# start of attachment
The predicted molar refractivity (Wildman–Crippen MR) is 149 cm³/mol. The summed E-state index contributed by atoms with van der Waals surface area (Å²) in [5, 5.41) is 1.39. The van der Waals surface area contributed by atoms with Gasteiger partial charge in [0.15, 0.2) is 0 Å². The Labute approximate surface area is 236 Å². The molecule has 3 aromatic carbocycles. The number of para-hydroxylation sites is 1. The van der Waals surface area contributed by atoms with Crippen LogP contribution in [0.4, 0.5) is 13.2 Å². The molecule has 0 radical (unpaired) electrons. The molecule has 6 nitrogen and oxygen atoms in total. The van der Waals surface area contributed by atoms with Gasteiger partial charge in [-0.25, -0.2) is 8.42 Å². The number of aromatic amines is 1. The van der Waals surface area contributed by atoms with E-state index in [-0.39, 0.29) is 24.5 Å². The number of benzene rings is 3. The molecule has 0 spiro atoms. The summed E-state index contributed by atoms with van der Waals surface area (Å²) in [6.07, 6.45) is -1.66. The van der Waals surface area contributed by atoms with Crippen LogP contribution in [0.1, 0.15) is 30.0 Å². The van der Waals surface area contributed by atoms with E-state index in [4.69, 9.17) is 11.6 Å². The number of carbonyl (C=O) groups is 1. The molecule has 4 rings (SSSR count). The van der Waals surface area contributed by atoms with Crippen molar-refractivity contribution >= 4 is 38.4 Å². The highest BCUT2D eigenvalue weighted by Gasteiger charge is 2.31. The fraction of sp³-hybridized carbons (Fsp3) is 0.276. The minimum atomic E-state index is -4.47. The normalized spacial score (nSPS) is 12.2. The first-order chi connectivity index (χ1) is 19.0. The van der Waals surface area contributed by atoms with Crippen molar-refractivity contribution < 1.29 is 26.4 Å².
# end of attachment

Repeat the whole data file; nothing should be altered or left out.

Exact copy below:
The predicted molar refractivity (Wildman–Crippen MR) is 149 cm³/mol. The summed E-state index contributed by atoms with van der Waals surface area (Å²) in [5, 5.41) is 1.39. The van der Waals surface area contributed by atoms with Gasteiger partial charge in [0.15, 0.2) is 0 Å². The Labute approximate surface area is 236 Å². The molecule has 3 aromatic carbocycles. The number of para-hydroxylation sites is 1. The van der Waals surface area contributed by atoms with Crippen LogP contribution in [0.4, 0.5) is 13.2 Å². The molecule has 0 radical (unpaired) electrons. The molecule has 6 nitrogen and oxygen atoms in total. The van der Waals surface area contributed by atoms with Gasteiger partial charge in [-0.25, -0.2) is 8.42 Å². The number of aromatic amines is 1. The van der Waals surface area contributed by atoms with E-state index in [-0.39, 0.29) is 24.5 Å². The number of benzene rings is 3. The molecule has 0 spiro atoms. The summed E-state index contributed by atoms with van der Waals surface area (Å²) in [6.07, 6.45) is -1.66. The van der Waals surface area contributed by atoms with Crippen LogP contribution in [0.1, 0.15) is 30.0 Å². The van der Waals surface area contributed by atoms with E-state index in [4.69, 9.17) is 11.6 Å². The number of carbonyl (C=O) groups is 1. The molecule has 4 rings (SSSR count). The van der Waals surface area contributed by atoms with Crippen molar-refractivity contribution >= 4 is 38.4 Å². The highest BCUT2D eigenvalue weighted by Gasteiger charge is 2.31. The fraction of sp³-hybridized carbons (Fsp3) is 0.276. The minimum atomic E-state index is -4.47. The normalized spacial score (nSPS) is 12.2. The first-order chi connectivity index (χ1) is 19.0. The van der Waals surface area contributed by atoms with Crippen molar-refractivity contribution < 1.29 is 26.4 Å².